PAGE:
Customer experience is taking the center stage across industries. Marketers are experiencing immense pressure to correlate customer satisfaction levels with revenue growth. With over 80% companies expecting to compete chiefly on this aspect, measuring it to draw accurate and practical insights is imperative. While such evaluations generally provide an idea on satisfaction and loyalty levels, the concerns of a marketer go beyond these. The ultimate question they seek to answer is “Will this customer recommend our brand to others?”
That’s exactly what a Net Promoter Score(NPS) survey does. The NPS survey has turned into a global standard for measuring customer experience. With customers growing increasingly weary of filling out lengthy and complex survey forms, NPS has become the new go-to survey strategy employed by a bevy of brands both small and big.
What is an NPS survey?
An NPS survey asks a single question – “On a scale of 0-10 how likely are you to recommend X company’s product or service to a friend or a colleague?” Based on their rating, customers are then classified into 3 categories: detractors, passives, and promoters.
Detractors (score 0-6)
These are not particularly impressed by a brand’s offerings. Considered as unhappy customers, they can cause plausible damage to a brand’s image through negative word-of-mouth.
Passives (score 7-8)
While satisfied, these customers are not enthusiastic enough to spread a positive word about your brand. They are also vulnerable to competitor offerings.
Promoters (score 9-10)
These are loyal customers who can be passionate evangelizers for your brand. Their loyalty and advocacy can help you attain a positive brand health score.
Once you have these numbers, determining your Net Promoter Score (NPS) is easy. Simply subtract the percentage of detractors from the percentage of promoters. This will leave you with a score between -100 and 100. For example, if the promoter percentage in your company is 80%, the passive percentage is 30%, and the detractor percentage is 20%, the NPS score for the company will be 80-20=60. Usually, a score between 50 and 80 is considered as a benchmark, reflecting that your brand is growing efficiently.
Here’s how an NPS survey stacks up against routine customer surveys:
Now that we explored how NPS works, here are a few quick tips to help you get the most out of your study.
Timing is everything
For any feedback survey to be accurate, knowing when to meet your customers with it is crucial. For instance, a hotel seeking to understand how their room service is faring, shouldn’t wait to shoot the survey a week after the customer has checked out. Given such a time-lapse, the rating provided by customers is bound to average out the entire stay experience.
Similarly, not all stages of the experience are perceived as equal by a customer. For companies seeking to improve their NPS score, knowing the high and low points of the experience process is a must.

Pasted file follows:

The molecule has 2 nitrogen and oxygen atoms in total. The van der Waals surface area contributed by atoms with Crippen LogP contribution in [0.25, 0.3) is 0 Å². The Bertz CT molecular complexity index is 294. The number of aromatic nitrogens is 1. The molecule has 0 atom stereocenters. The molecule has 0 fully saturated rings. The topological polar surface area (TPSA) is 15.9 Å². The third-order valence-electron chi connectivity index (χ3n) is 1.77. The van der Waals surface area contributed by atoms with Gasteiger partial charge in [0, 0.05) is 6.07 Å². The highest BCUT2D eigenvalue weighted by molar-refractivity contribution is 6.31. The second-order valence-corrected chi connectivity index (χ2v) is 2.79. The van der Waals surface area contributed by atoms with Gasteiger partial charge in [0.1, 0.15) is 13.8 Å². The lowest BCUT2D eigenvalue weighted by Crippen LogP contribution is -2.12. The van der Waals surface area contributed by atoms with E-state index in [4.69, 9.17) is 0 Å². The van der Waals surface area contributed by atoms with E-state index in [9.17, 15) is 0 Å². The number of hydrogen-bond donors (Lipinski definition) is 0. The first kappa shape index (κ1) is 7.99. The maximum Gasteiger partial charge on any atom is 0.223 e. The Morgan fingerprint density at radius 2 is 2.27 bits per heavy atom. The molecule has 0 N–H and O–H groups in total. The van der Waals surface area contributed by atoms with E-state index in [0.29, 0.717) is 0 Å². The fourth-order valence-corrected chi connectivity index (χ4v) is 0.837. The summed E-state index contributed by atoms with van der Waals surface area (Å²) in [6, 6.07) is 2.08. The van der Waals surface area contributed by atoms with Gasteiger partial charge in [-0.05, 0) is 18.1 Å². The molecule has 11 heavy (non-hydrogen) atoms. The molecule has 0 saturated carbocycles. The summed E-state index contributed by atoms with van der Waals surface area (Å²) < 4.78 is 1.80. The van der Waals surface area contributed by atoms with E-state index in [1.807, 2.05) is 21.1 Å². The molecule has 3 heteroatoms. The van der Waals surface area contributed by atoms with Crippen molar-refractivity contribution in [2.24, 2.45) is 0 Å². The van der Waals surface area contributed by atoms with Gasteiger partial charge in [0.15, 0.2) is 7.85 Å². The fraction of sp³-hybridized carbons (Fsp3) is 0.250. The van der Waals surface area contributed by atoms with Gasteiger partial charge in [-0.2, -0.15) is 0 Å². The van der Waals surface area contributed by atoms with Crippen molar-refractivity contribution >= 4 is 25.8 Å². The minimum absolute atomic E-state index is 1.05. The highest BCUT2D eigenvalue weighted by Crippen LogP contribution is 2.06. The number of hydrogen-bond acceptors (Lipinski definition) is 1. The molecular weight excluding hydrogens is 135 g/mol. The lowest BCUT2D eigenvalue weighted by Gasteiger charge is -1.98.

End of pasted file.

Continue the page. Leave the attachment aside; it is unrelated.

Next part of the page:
For instance, instead of asking for a rating right after a customer has made a purchase, an e-commerce store will be better served to conduct the survey after notifying the customer of a promised cashback being credited into their account. Therefore, understanding the feel-good spot is critical in garnering a good NPS result.
Randomize your target respondent
Some businesses may have a longer customer experience process than others. Let’s go back to the hotel example. A customer may have booked a reservation online, checked-in a couple of days later, stayed, probably lunched at the hotel’s restaurant, and checked out.
Asking for feedback across different stages of the experience to the same customer may often create survey fatigue. Because NPS is a one-question survey, it can be randomized across different customers, scaled across different locations at different stages of the experience value chain. Thus, it bestows marketers with unbiased, holistic, and in-depth data layered with multiple action points to improve their experience.
Benchmark for competitive insights
For companies to truly discern the loyalty they draw in a marketplace, understanding their competitive position is key. This would typically require a market research agency to conduct a survey on your target customers.
The survey structure, in this case, will be slightly different. For instance, if company A seeks to measure its NPS relative to its competition, the survey would be divided into 2 parts:
1. Do you currently use products/ services of any of the following companies?
- Company A (Yes, No)
- Company B (Yes, No)
- Company C (Yes, No)
- Company D (Yes, No)
Next, for each “Yes”, the respondent would be asked:
2. On a scale of 0-10 how likely are you to recommend Company A /Company B /Company C /Company D to your friends, family or colleagues?
This will help the company understand whether its NPS score is good or bad.
Ensure KPI alignment
Customer satisfaction (CSAT) is one of the most common KPI for organizations across industries. An NPS survey can be an ideal tool to capture this data, given how satisfaction triggers loyalty and eventually inspires advocacy.
In order to truly gain meaningful insights from an NPS study, companies should work backward based on the product or service areas central to their performance and plug in the survey at the right junctures. This will help marketers better pinpoint weak links that demand immediate attention or action.
Apart from this, companies must also aim to understand their customers’ channel preferences whether text, email, or calls and choose the medium that will garner the best response rates. At the end of the day, it is sustained brand loyalty that gives birth to enthusiastic promoters. The path to profitability ultimately lies in understanding how to multiply promoters, minimize detractors and make your NPS number as transparent as possible throughout your organization.
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